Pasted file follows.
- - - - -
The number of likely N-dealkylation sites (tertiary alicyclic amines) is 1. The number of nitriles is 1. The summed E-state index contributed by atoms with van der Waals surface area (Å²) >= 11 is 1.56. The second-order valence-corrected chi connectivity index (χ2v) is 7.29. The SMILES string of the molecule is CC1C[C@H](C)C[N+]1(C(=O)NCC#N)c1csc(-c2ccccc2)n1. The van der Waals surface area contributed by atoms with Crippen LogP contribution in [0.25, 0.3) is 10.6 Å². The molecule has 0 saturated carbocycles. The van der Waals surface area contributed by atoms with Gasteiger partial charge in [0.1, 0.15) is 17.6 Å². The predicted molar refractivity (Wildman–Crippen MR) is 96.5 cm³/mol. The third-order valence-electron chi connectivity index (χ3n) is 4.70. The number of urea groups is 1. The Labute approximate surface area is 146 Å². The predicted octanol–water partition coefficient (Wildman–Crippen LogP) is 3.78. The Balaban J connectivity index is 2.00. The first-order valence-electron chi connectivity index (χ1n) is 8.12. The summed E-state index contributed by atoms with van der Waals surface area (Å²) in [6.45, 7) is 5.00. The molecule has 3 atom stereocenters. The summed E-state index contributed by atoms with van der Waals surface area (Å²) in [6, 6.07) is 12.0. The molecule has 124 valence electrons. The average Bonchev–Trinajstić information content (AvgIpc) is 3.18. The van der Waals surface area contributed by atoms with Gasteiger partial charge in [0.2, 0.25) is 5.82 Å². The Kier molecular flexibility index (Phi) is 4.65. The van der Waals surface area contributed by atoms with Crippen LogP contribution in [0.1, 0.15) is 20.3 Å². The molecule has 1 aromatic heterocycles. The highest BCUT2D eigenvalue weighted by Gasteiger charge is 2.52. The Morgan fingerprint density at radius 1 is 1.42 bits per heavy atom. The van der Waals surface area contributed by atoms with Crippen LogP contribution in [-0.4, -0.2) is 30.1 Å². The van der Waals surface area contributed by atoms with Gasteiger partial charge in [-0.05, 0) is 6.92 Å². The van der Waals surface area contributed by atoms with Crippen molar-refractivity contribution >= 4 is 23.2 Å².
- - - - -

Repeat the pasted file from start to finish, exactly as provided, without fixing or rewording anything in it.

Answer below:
The number of likely N-dealkylation sites (tertiary alicyclic amines) is 1. The number of nitriles is 1. The summed E-state index contributed by atoms with van der Waals surface area (Å²) >= 11 is 1.56. The second-order valence-corrected chi connectivity index (χ2v) is 7.29. The SMILES string of the molecule is CC1C[C@H](C)C[N+]1(C(=O)NCC#N)c1csc(-c2ccccc2)n1. The van der Waals surface area contributed by atoms with Crippen LogP contribution in [0.25, 0.3) is 10.6 Å². The molecule has 0 saturated carbocycles. The van der Waals surface area contributed by atoms with Gasteiger partial charge in [0.1, 0.15) is 17.6 Å². The predicted molar refractivity (Wildman–Crippen MR) is 96.5 cm³/mol. The third-order valence-electron chi connectivity index (χ3n) is 4.70. The number of urea groups is 1. The Labute approximate surface area is 146 Å². The predicted octanol–water partition coefficient (Wildman–Crippen LogP) is 3.78. The Balaban J connectivity index is 2.00. The first-order valence-electron chi connectivity index (χ1n) is 8.12. The summed E-state index contributed by atoms with van der Waals surface area (Å²) in [6.45, 7) is 5.00. The molecule has 3 atom stereocenters. The summed E-state index contributed by atoms with van der Waals surface area (Å²) in [6, 6.07) is 12.0. The molecule has 124 valence electrons. The average Bonchev–Trinajstić information content (AvgIpc) is 3.18. The van der Waals surface area contributed by atoms with Gasteiger partial charge in [0.2, 0.25) is 5.82 Å². The Kier molecular flexibility index (Phi) is 4.65. The van der Waals surface area contributed by atoms with Crippen LogP contribution in [0.1, 0.15) is 20.3 Å². The molecule has 1 aromatic heterocycles. The highest BCUT2D eigenvalue weighted by Gasteiger charge is 2.52. The Morgan fingerprint density at radius 1 is 1.42 bits per heavy atom. The van der Waals surface area contributed by atoms with Crippen LogP contribution in [-0.4, -0.2) is 30.1 Å². The van der Waals surface area contributed by atoms with Gasteiger partial charge in [-0.05, 0) is 6.92 Å². The van der Waals surface area contributed by atoms with Crippen molar-refractivity contribution >= 4 is 23.2 Å².